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OSLO - Norwegian supermarket retailers are teaming up in a bid to defend their profitable business against German discount chain Lidl, which is scheduled to open 65 stores in Norway starting this summer, Norwegian newspaper Aftenposten reports. Coop Norge, NorgesGruppen and Hakon, which have traditionally been bitter rivals, now hope to save millions by creating a new company to help distribute their goods.
Shoppers in Norway pay some of the steepest supermarket prices in the world, even with local so-called discount chains such RIMI and REMA 1000, making those who control grocery retailers and wholesalers among the richest people in the country. Lidl's entry into the market is expected to give Norway's merchants some real competition for a change. Through joint infomation technology and transport ventures, the Norwegian grocers' goal is to reduce costs, resulting in lower prices for customers.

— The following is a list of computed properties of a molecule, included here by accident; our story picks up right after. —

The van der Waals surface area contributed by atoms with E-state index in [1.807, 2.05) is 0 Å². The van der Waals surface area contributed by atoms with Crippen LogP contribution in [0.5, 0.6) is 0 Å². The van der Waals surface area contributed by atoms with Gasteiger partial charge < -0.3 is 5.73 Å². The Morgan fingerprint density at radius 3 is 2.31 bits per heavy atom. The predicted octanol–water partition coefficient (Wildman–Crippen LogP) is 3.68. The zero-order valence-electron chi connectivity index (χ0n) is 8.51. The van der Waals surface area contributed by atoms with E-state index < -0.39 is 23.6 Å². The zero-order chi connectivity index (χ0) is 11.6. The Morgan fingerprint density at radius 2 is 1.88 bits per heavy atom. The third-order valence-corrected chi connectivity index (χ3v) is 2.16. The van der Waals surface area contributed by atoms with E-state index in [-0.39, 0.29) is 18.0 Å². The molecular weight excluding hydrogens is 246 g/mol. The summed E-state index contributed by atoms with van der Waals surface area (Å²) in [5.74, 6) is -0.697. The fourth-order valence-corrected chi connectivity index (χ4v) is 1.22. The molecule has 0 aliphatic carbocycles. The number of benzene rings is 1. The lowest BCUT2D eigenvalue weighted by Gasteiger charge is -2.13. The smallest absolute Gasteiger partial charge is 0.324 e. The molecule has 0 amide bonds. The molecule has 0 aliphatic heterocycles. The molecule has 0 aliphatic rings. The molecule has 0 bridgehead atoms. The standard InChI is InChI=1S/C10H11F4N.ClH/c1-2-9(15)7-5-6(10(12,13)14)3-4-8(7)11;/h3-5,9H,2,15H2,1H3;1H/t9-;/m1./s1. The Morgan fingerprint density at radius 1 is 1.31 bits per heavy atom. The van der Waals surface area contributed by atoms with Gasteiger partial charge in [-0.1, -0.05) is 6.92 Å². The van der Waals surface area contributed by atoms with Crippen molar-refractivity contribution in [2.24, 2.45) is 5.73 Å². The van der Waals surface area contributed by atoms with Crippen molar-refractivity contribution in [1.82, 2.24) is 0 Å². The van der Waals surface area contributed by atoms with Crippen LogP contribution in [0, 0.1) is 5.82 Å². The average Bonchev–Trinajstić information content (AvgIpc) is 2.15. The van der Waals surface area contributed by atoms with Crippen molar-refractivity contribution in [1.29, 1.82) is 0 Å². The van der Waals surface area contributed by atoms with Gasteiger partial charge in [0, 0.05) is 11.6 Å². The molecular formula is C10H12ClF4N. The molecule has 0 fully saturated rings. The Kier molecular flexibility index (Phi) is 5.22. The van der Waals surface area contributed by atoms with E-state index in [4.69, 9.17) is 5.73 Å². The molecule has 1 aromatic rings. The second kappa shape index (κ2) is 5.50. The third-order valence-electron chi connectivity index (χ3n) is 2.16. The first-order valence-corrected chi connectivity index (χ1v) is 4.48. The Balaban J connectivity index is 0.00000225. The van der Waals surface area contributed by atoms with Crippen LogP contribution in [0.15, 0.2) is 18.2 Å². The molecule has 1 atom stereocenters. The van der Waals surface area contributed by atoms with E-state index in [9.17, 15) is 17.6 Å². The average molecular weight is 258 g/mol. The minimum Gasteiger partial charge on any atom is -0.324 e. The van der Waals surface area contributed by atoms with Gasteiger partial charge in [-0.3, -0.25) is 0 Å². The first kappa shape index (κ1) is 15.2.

According to Halvor Nassvik, logistics director for Coop Norge, the retailers had begun to think about a standardized distribution system even before Lidl's intention to enter Norway became known. The system, called TakeCargo, uses an Internet portal where grocers can order goods, issue transport orders, make changes, check delivery status, and arrange billing and payment.
Now the competitors are progressing with TakeCargo "clearly to contribute to our strength in the battle against Lidl," Nassvik commented to Aftenposten.